From Foe to Partner to Foe Again: The Strange Alliance of the Dutch Authorities and Digoel Exiles in Australia, 1943-1945
Poeze, Harry A.
In March 1943, Boven Digoel, the notorious Dutch internment camp in the New Guinea jungle, was evacuated. The inmates, some five hundred political prisoners, the majority of them communists, were brought to Australia. The highest Dutch official there, unconventional Ch. O. van der Plas, employed them for anti-Japanese propaganda activities, and endorsed and stimulated the establishment of Serikat Indonesia Baroe (SIBAR, Association for a New Indonesia), an organization intended to become in the post-war Indies a national party, with official Dutch backing. He consciously sought the support of the exiles, in the SIBAR partnership, that went far beyond other colonial–communist cooperation endeavors in Southeast Asia. This alliance between Dutch authorities and Indonesian communists was conveniently forgotten after the Japanese surrender.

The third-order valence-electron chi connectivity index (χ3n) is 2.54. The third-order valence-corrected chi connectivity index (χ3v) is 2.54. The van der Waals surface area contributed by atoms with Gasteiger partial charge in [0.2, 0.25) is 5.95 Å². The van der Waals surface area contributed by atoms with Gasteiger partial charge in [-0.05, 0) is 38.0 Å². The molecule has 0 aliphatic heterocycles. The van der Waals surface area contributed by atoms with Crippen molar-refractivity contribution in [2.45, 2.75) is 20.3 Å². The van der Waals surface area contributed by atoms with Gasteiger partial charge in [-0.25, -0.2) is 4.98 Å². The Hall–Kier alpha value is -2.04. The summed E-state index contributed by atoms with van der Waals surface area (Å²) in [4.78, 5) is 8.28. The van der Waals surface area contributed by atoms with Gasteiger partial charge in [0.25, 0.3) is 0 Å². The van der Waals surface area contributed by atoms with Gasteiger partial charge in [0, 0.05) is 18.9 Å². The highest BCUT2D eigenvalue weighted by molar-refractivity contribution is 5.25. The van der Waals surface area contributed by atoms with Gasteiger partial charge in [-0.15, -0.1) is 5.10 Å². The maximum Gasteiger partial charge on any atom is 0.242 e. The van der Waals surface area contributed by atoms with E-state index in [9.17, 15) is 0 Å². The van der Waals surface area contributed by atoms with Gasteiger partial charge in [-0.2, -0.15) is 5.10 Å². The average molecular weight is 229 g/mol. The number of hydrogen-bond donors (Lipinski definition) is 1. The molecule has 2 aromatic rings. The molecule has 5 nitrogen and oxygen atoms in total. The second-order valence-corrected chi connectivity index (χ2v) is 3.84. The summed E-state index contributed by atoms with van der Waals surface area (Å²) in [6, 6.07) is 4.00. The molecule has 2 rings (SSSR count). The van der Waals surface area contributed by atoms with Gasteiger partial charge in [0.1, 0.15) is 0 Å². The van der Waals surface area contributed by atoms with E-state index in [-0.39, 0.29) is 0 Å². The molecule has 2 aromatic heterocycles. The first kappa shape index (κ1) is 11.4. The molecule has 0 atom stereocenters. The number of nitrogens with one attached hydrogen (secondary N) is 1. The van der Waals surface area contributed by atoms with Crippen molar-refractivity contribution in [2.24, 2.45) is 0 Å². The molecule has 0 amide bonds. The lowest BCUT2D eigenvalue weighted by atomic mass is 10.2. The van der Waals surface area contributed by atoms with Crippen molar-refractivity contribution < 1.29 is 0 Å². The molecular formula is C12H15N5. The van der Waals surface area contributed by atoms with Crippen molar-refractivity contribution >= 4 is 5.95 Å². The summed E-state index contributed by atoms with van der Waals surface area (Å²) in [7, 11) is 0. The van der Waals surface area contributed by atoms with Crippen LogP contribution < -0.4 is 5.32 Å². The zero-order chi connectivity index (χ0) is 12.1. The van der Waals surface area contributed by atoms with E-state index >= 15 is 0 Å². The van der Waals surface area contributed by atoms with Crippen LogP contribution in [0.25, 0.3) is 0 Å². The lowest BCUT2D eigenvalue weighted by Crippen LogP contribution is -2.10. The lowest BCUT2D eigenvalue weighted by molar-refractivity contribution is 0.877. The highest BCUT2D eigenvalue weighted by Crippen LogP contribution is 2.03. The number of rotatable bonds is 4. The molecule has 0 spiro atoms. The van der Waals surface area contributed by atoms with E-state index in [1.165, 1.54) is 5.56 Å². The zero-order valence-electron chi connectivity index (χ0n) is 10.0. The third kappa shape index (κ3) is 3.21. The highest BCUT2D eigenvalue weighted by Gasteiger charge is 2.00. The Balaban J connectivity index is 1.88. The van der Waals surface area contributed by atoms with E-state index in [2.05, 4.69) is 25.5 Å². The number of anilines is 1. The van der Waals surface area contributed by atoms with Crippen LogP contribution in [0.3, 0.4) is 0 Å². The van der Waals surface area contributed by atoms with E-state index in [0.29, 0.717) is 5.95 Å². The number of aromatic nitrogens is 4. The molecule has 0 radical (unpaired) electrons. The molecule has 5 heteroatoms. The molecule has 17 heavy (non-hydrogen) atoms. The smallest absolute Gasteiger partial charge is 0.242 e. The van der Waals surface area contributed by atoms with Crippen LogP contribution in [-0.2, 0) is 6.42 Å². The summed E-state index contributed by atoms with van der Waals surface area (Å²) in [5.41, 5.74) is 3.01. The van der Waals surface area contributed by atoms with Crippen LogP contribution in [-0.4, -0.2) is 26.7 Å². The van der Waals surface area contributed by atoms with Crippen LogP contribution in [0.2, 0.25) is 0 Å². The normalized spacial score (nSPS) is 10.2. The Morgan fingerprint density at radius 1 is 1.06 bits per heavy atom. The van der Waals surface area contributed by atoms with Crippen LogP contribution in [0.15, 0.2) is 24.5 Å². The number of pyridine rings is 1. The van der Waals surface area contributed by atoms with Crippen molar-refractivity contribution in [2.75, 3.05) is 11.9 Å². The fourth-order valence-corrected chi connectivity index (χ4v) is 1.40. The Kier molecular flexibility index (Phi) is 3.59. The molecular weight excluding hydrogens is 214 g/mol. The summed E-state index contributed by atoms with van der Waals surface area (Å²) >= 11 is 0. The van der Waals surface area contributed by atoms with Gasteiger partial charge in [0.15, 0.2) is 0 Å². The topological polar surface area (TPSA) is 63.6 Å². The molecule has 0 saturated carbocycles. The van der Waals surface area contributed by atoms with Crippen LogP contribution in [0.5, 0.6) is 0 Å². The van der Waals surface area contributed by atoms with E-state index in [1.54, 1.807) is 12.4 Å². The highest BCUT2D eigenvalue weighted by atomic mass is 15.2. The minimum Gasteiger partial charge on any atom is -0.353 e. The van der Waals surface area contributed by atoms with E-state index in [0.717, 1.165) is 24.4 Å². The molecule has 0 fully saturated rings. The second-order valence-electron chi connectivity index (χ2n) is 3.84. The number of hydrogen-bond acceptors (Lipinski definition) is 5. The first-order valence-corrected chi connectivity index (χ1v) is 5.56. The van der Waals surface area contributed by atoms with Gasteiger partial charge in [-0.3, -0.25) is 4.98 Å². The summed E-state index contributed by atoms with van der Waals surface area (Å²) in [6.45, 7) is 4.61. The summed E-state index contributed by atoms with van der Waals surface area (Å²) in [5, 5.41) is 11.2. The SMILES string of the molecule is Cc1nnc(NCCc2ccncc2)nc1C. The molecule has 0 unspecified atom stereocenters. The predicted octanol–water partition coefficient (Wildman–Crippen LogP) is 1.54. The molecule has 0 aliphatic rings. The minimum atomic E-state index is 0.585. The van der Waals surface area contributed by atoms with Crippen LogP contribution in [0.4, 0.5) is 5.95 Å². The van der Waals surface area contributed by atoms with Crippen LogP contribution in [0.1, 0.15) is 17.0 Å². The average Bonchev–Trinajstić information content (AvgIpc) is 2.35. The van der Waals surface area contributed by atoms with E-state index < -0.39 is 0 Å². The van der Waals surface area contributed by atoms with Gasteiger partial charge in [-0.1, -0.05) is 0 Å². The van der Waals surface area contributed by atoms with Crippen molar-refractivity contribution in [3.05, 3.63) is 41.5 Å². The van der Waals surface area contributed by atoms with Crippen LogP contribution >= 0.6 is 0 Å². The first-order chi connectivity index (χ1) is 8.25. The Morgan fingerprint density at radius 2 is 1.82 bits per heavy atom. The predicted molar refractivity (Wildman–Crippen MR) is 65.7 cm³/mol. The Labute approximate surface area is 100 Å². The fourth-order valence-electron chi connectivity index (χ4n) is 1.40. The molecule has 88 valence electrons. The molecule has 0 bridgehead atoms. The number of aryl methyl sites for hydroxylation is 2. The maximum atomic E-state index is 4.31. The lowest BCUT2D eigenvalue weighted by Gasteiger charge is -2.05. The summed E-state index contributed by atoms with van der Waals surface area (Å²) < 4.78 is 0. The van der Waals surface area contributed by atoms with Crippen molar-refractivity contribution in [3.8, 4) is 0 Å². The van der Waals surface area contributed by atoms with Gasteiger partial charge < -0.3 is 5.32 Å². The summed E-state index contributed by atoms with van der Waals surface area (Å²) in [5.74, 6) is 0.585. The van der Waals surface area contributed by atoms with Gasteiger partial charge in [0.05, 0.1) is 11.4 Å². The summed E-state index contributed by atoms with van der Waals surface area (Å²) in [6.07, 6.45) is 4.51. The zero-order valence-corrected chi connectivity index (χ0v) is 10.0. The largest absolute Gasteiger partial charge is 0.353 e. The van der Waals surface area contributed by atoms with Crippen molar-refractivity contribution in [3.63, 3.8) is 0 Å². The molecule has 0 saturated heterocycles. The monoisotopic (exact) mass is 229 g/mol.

Volume & Issue:
Page range: 57-84
Cornell University Southeast Asia Program